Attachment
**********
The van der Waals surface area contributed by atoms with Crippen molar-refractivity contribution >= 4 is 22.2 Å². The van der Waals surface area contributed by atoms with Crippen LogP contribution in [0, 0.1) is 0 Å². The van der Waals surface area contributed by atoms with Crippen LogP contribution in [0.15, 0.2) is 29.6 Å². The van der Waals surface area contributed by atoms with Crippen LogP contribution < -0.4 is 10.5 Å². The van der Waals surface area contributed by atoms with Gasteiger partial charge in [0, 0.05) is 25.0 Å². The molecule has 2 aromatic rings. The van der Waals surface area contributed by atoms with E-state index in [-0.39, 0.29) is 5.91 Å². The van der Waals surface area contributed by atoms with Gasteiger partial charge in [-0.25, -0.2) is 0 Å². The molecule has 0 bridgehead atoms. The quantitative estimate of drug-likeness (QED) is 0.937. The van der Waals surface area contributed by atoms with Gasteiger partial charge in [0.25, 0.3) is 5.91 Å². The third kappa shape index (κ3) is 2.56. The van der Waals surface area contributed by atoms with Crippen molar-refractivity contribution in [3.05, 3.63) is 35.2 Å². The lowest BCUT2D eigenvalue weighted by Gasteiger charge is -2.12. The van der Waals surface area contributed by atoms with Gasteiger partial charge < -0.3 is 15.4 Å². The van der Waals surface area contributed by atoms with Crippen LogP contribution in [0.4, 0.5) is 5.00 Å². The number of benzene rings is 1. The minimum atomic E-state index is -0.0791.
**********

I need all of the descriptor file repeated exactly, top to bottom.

The van der Waals surface area contributed by atoms with Crippen molar-refractivity contribution >= 4 is 22.2 Å². The van der Waals surface area contributed by atoms with Crippen LogP contribution in [0, 0.1) is 0 Å². The van der Waals surface area contributed by atoms with Crippen LogP contribution in [0.15, 0.2) is 29.6 Å². The van der Waals surface area contributed by atoms with Crippen LogP contribution < -0.4 is 10.5 Å². The van der Waals surface area contributed by atoms with Gasteiger partial charge in [0, 0.05) is 25.0 Å². The molecule has 2 aromatic rings. The van der Waals surface area contributed by atoms with E-state index in [-0.39, 0.29) is 5.91 Å². The van der Waals surface area contributed by atoms with Gasteiger partial charge in [-0.25, -0.2) is 0 Å². The molecule has 0 bridgehead atoms. The quantitative estimate of drug-likeness (QED) is 0.937. The van der Waals surface area contributed by atoms with Gasteiger partial charge in [0.25, 0.3) is 5.91 Å². The third kappa shape index (κ3) is 2.56. The van der Waals surface area contributed by atoms with Crippen molar-refractivity contribution in [3.05, 3.63) is 35.2 Å². The lowest BCUT2D eigenvalue weighted by Gasteiger charge is -2.12. The van der Waals surface area contributed by atoms with Gasteiger partial charge < -0.3 is 15.4 Å². The van der Waals surface area contributed by atoms with Crippen LogP contribution in [0.4, 0.5) is 5.00 Å². The number of benzene rings is 1. The minimum atomic E-state index is -0.0791.